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Mar 14, 2013 07:20 PM

Grass-fed dairy in Albuquerque Metro Area?

Hi, I was wondering if anyone knows where I might be able to get grass-fed, hormone- and antibiotic-free yogurt or milk in the Albuquerque area. Any leads would be most appreciated. Thank you.

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  1. Do you mean at a farm itself?
    Because the co-op carries both

    1 Reply
    1. re: magiesmom

      Really? Maybe I'm just missing it, because I haven't seen grass-fed yogurt or milk at the North Valley branch. I think I saw some grass-fed butter once, but not recently. Maybe it's only at Nob Hill? I thought the dairy stock (aside from cheese) was the same at both branches but maybe that's not the case. I've already emailed them, so I should hear back soon. Thanks for the response.

    2. I do not know what the credentials of Rasband Dairy are, but I've heard scuttlebutt about them using pesticides on their land so that doesn't bode well for their general practices.

      Anyway, the brand Kahlona Supernatural is not local, but IS most definitely grass-fed and carried at the co-op, Sprouts, and Vitamin Cottage. I think the latter is the only place to get heavy cream in a small bottle.

      In big brands, Organic Valley is grass-fed most of the year and the best bet if you have no other choice.

      14 Replies
      1. re: tenacity

        Hey tenacity, Thanks so much. I've never seen Kahlona Supernatural at the Valley Co-op, and when they emailed back they said they only have GF milk from Organic Valley. Maybe it's at the other one, though. I'd forgotten to check at Vitamin Cottage, so that's very helpful. Does Kahlona Supernatural make a yogurt, too?

        1. re: ninrn

          I've never seen Kahlona Supernatural products at La Montanita but I buy their entire line at Vitamin Cottage: milk/butter/buttermilk/sour cream/heavy cream. I tried to get Whole Foods to carry the line but they only got the buttermilk and butter. This brand is the best I have found anywhere and I believe it's slightly cheaper than Straus.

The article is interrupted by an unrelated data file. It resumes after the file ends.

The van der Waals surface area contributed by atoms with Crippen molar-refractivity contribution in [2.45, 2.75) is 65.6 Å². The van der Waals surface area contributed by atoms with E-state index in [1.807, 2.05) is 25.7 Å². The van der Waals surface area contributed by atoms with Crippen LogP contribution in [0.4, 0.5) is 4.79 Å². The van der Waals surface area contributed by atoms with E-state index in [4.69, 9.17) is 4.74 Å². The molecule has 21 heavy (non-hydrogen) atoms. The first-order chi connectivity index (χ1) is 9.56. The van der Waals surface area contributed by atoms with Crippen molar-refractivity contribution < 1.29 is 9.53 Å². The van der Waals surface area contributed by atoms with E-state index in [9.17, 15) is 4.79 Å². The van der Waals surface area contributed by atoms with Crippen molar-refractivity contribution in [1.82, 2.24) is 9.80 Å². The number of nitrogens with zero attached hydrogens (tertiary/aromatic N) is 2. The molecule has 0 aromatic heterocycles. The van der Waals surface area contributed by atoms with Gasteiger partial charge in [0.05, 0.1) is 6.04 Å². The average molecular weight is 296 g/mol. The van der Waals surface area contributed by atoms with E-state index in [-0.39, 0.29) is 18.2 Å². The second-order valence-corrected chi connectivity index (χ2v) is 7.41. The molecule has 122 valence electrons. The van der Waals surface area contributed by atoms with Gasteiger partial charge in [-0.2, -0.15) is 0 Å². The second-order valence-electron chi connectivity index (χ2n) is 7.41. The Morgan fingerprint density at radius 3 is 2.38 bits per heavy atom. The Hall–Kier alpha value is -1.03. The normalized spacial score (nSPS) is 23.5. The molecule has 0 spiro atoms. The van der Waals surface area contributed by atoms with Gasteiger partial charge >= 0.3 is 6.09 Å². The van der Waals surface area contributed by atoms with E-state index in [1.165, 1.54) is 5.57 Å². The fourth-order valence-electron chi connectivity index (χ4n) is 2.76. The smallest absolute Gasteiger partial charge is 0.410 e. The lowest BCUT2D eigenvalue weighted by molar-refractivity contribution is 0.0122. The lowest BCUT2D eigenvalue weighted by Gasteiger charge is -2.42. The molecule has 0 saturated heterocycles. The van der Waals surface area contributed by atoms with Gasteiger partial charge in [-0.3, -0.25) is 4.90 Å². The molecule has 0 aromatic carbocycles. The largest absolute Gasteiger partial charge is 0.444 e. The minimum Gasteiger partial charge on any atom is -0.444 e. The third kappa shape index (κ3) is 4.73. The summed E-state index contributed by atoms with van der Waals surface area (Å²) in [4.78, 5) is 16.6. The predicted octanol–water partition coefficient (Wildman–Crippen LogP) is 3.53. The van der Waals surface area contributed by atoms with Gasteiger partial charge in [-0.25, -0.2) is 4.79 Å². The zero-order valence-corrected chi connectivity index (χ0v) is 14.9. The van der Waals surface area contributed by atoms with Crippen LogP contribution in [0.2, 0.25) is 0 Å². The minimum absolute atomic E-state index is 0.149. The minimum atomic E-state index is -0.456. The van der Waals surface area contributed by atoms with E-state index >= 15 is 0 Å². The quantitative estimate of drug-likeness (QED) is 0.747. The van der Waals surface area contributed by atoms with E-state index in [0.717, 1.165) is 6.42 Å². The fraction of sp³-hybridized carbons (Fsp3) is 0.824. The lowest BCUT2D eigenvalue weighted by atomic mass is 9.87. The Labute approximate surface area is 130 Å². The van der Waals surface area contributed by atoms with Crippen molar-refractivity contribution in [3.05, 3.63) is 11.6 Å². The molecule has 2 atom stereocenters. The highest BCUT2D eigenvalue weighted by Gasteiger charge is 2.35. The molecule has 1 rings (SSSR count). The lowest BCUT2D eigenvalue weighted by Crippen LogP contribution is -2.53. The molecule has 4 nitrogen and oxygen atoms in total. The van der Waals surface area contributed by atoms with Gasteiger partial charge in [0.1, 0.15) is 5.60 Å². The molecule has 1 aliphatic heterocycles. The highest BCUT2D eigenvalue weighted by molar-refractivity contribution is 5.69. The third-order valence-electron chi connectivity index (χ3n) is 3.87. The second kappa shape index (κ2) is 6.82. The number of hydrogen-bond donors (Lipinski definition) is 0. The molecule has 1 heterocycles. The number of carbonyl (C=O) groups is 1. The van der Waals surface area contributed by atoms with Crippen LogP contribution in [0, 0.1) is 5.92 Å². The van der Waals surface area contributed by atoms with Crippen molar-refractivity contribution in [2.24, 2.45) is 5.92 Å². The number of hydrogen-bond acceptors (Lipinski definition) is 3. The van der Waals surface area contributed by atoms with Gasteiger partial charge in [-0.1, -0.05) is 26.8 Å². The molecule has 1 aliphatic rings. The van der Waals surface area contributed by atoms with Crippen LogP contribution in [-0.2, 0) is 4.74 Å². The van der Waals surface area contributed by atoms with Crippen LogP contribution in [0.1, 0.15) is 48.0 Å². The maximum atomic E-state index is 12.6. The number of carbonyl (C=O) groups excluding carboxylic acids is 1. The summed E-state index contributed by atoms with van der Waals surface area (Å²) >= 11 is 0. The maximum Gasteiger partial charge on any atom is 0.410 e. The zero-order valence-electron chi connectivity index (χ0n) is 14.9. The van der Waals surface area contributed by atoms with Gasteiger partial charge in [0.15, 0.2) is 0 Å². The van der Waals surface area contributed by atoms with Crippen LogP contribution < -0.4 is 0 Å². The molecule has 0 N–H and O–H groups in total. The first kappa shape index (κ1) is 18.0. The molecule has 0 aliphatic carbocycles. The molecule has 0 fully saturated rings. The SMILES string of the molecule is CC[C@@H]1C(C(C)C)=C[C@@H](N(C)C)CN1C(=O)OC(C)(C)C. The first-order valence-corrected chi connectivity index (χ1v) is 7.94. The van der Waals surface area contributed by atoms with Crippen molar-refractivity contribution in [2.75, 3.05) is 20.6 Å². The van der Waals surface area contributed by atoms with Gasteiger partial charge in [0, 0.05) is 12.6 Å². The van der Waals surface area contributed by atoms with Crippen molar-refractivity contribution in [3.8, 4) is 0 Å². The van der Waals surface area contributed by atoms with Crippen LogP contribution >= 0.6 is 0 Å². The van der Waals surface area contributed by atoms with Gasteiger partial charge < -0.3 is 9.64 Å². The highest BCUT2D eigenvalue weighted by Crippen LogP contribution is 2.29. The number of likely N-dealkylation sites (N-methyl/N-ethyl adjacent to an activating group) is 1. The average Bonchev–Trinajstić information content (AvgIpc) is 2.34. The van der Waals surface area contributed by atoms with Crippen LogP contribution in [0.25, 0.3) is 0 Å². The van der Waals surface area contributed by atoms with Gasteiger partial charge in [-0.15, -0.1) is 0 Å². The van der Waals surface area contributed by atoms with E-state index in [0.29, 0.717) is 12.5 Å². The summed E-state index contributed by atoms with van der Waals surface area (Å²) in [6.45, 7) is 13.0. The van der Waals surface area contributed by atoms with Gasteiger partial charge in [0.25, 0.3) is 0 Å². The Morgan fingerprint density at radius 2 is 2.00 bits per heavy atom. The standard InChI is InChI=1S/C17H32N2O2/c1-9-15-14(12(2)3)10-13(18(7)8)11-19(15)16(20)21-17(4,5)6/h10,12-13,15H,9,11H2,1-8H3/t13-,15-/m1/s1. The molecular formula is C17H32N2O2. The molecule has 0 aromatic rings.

I have not seen Kahlona yogurt, so I buy Straus yogurt at VC.

          1. re: sandiasingh

            Food Hole on Carlisle ALSO has Kahlona's heavy cream (but a full quart!) and recently I believe I've spotted full-fat milk and cottage cheese.

            1. re: tenacity

              Thanks sandiasingh and tenacity, but it turns out Kalona is not all grass-fed -- the cows have access to grass, but are also fed corn and soy. Sounds like a great line, but I need to find grass-fed for health reasons. I wish there were some local farm selling grass-fed dairy, just as there are farms selling GF beef, but haven't been able to find any. Anyway, thanks again.

              1. re: ninrn

                Argh. I've also heard that the standards for saying "grass-fed" are changing legally. Perhaps that means places have been getting away with too much up until this point....

                1. re: ninrn

                  A guy at LaMontanita Co-op told me last year that they hoped to have a local grass fed milk by this summer. You might check with them.

                  1. re: sandiasingh